Lesson planning

Trainee advice
03 August 2017
As a trainee teacher, you are likely to be required to produce a plan for the lessons you teach. There is no prescribed format or length for lesson planning. All that is specified in the Ofsted framework is that 'teachers plan effectively, using clear objectives that children understand'.

Your school will probably have its own planning format to allow for consistency, but there are generally three types of plans – long, medium and short-term – used together.

Long-term plans

Long-term plans are for the year, outlining which topics will be covered by each class (and in each subject for primary) at what time in the year. They will have been done by the class teacher before the autumn term and are usually based on a whole-school curriculum ‘map’. This will usually be based on the national curriculum requirements if you are in a maintained school. You must familiarise yourself with the national curriculum for your subject or year group.

Medium-term plans

Medium-term plans are for the academic term or, more usually, half term, setting out what specific aspect of the curriculum will be covered in week-by-week format. You will be required to do at least one of these, most likely in your final term.

Short-term plans

Short-term plans are best done for a group of lessons rather than lesson-by lesson. They can vary in the level of detail, dependent on the requirements of a school, but as a trainee, you should assume you need to cover them in great detail. Your programme will likely recommend what you need to include, and this should also help you to provide evidence towards meeting the Teachers’ Standards.

Do not forget to evaluate lessons; what went well? What went not so well? What would you do differently next time? Are there any children who exceeded expectations? Any who did not meet them?

Lesson timing and pacing

This is something which will become easier with practice, but an important thing to bear in mind as you plan your first lesson is how to pace it - too few activities can lead pupils to seek diversion whilst too many can get them confused. The transitions between classroom activities can be unstable periods which need effective orchestration. They are well handled when preceded by some advance warnings: 'There are three minutes before we return to the whole group', 'We've been working on this experiment for 10 minutes now so you should be about half way through'. 

When thinking about activities, make sure you know what you are trying to achieve. Do your planned activities achieve learning outcomes? Most importantly, do your pupils understand the goals of the classroom activity? It is paramount that your pupils are engaged on the learning journey and for this to happen, they need to understand where they are going and how what they are doing will get them there. You also need to think about how you will recognise and reward pupil effort.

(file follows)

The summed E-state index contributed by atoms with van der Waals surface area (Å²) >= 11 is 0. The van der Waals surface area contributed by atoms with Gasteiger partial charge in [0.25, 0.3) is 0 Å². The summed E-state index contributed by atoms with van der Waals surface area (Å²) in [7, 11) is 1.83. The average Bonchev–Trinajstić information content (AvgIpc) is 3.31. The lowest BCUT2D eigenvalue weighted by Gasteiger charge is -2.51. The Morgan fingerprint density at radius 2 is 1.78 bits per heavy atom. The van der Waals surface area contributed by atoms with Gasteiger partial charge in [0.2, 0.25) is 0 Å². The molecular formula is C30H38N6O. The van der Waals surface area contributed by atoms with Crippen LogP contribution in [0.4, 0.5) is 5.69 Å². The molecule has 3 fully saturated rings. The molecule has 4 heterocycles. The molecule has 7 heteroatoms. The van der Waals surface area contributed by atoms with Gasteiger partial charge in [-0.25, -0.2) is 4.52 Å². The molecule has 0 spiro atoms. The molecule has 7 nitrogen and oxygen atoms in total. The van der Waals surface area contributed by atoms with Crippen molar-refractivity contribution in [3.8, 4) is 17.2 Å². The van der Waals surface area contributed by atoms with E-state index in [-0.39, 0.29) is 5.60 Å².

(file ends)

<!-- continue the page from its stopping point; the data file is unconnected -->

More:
Who else needs to see your lesson plans?

Your plans are for you and other professionals working with you. But occasionally, others will need to see your planning. When Ofsted inspectors arrive, they will look for clear objectives that show your intentions for what children will learn and how these objectives will be achieved. Inspectors will not expect to find a particular model or format for planning, they will be much more interested in the impact of planning on your teaching and the children's learning.

Your time should be used for aspects of planning that are going to be useful for their own purposes, and which have a direct impact upon the quality of learning and teaching. Don't spend time producing documents that don't meet these purposes. Also don't feel you have to start with a blank sheet when planning for the week ahead. Good quality plans are already available. Utilise plans written by colleagues and other plans on the internet.

As in other professions, experience can and should be shared. Collaborative planning can be liberating, supportive and effective. Work with other colleagues, draw on their specialist knowledge and involve teaching assistants where possible.

As you write your plans, think about what you are going to assess. Be selective, focus on the key aspects of learning that you wish to assess, and highlight these on your plan, then use a simple system for recording pupil's progress. Link curricular targets to your plans for groups of pupils and some individuals.

During your placement you might ask to see how other teachers plan. You should expect to receive support in your planning from your class teacher and your mentor. Your planning is likely to be more detailed while you are learning what works and why, but you should explore with your mentor/tutor what effective planning could look like as you become more confident.

A few tips to save time

  • Use the previous year's plans and add your own ideas.
  • Work with colleagues in the same year group - split up the work and share your plans and resources.
  • Some things are the same each week so if you use a similar week's plan you only need to amend the details.
  • Keep a copy of everything.

Further help and advice

You can find more help and advice on a range of issues on the ATL and the NUT section websites.

Visit the ATL section website
Visit the NUT section website